KELOWNA, B.C. – Police in B.C.’s Interior are warning the public about a dangerous new drug they say is nearly 100 times stronger than fentanyl.
Health Canada detected the presence of the synthetic opioid called W-18 in a batch of counterfeit drugs seized during a recent drug bust in Kelowna.
The use of potent synthetic opioids can easily result in a fatal overdose, even when taken in very small amounts, and the RCMP says the green-coloured oxycodone tablets marked CDN-80 are especially dangerous because they’re virtually always fake.
Provincial Health Officer, Doctor Perry Kendall, who has already declared B.C.’s first public emergency as a direct response to the rapid rise in fentanyl-related overdose deaths, has conceded this is a battle the province is losing.
Last week the B.C. Coroners’ Service posted some more shocking numbers, noting that last year the overdose death rate climbed to 10.2 deaths per 100,000, a rate not seen since 1998.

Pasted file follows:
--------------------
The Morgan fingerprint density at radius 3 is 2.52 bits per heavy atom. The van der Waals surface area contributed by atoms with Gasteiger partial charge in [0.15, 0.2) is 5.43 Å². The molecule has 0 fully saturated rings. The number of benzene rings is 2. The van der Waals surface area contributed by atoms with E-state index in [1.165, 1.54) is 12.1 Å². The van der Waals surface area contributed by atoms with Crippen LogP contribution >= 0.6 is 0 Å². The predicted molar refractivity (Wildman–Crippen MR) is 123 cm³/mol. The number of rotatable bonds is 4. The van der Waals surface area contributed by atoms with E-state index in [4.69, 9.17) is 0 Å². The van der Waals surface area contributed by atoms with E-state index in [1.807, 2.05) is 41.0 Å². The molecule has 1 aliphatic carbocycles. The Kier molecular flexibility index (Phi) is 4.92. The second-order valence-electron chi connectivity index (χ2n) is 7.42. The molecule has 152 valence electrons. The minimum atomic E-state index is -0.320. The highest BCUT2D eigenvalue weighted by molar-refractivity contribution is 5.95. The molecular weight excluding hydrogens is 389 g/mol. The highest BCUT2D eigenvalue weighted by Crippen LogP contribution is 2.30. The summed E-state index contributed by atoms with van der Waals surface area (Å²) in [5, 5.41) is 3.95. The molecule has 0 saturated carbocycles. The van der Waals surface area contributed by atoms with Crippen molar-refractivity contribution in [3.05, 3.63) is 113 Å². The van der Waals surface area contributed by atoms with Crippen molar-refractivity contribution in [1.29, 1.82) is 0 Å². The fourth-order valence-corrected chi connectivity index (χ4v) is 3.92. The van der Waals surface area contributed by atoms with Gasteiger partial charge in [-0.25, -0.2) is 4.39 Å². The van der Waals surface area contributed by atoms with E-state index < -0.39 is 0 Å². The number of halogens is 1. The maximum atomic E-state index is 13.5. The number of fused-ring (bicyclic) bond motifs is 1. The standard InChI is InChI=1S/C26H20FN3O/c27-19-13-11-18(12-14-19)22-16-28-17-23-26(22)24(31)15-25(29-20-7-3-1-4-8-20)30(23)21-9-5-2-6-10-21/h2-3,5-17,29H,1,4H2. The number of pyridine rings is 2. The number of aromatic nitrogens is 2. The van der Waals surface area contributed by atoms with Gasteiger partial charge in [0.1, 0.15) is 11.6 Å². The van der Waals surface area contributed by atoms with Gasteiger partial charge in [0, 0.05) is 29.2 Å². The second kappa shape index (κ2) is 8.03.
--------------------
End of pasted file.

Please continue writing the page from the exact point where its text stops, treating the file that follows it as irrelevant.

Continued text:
Fentanyl was the leading killer behind the spike, accounting for 32 per cent of the 2015 overdose deaths, which totalled 121 among people between 10 and 29.
This year that number has jumped to 50 per cent, and in the same age group the number of deaths is already up to 74.
As result health authorities are scrambling to find new treatment methods and Health Canada is now planning some regulatory changes to allow doctors to prescribe Heroin for opioid addicts.
Doctor Scott MacDonald of Vancouver’s Crosstown Clinic says about 10 per cent of those suffering from opioid addiction respond only to treatment with heroin.
In 2014 a BC judge granted an injunction allowing some doctors to continue Heroin treatment, which was the subject of a Harper government ban in 2013.